With Freud’s death the following year, Dalí’s obsession with his psychoanalytical method started to transform. The artist’s late portrait of Freud’s figurative head (1938), included in the exhibition, and Freud’s consistent disinterest in Dalí is also revealing in terms of the connection between one of Austria’s leading public art museums, its national cultural heritage, and the Spanish artist-icon Salvador Dalí because the “Dalí – Freud” exhibition is, from an art historical perspective, a public staging of Freud’s cultural relevance put in relation with Dalí’s work. It is also not the Belvedere’s first attempt to explore art’s relation to Freud’s work. In 2014, on the occasion of the 75th anniversary of Freud’s death, the museum’s contemporary branch, Belvedere 21, invited the conceptual artist Joseph Kosuth to curate a group show. For “Sigmund Freud and the Play on the Burden of Representation,” Kosuth drew on his previous exhibition model, developed 25 years earlier for his exhibition “Hidden Thoughts of a Visual Nature” at the Freud Museum, located at Freud’s Viennese home at Berggasse 19. There, the walls were coated with black wallpaper featuring text fragments to link the selected visual artworks to Freud’s psychoanalytical theory. Similar to Kosuth’s curatorial approach, the Belvedere’s show again capitalized on Austria’s modern heritage.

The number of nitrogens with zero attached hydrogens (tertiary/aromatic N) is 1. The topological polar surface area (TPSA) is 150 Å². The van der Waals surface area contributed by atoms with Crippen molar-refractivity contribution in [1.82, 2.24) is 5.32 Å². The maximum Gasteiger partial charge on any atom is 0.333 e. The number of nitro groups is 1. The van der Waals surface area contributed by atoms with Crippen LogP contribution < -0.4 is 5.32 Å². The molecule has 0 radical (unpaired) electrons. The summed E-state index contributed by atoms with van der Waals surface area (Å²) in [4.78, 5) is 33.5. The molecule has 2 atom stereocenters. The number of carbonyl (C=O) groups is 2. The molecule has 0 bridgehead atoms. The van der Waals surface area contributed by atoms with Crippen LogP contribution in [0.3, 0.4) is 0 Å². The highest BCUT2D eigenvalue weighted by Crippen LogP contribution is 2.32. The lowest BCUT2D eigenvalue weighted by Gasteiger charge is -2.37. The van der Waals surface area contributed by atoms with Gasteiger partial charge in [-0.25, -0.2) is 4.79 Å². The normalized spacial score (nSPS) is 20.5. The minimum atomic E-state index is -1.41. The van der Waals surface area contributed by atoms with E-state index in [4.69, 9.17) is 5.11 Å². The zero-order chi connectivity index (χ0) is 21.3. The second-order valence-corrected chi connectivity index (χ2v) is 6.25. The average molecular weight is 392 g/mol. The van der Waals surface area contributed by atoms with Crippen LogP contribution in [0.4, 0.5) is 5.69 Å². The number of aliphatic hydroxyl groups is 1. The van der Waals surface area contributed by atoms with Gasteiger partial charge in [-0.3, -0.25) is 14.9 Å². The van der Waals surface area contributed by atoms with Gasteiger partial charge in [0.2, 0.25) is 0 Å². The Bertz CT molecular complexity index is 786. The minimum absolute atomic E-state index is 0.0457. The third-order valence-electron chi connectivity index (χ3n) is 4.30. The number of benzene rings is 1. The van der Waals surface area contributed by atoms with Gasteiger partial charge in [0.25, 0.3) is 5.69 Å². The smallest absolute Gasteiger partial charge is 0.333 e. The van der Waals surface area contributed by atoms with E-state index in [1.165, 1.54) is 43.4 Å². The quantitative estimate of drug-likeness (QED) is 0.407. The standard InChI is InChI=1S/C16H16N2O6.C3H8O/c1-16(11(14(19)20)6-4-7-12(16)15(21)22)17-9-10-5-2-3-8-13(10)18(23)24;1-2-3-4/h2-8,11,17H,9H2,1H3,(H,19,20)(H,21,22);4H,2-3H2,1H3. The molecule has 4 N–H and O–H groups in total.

The “Dalí – Freud” exhibition explicitly prompts questions about the cultural relevance of Freud’s modern psychoanalytical method. The Belvedere is, however, not the only museum to put Surrealist art back into the spotlight. The show coincided with the global trend to extract from, expand on, and reinterpret the work of Western Surrealist artists in relation to their non-Western contemporaries, with the decolonial aim to connect Surrealism’s “center” with its “periphery.” For example, the ambitious, long-term research project of the Met and the Tate resulted in the exhibition “Surrealism beyond Borders.” In 2021, it was first shown in New York before travelling to London in 2022. That show assembled, amongst others, the work of artists from Aleppo, Belgrade, Brazil, Cairo, the Caribbean, Mexico, Tokyo, and Turkey. While it had a clear art historical aim, the “Dalí – Freud” show focused on foregrounding the importance of Freud’s psychoanalytical theory for the cultural realm.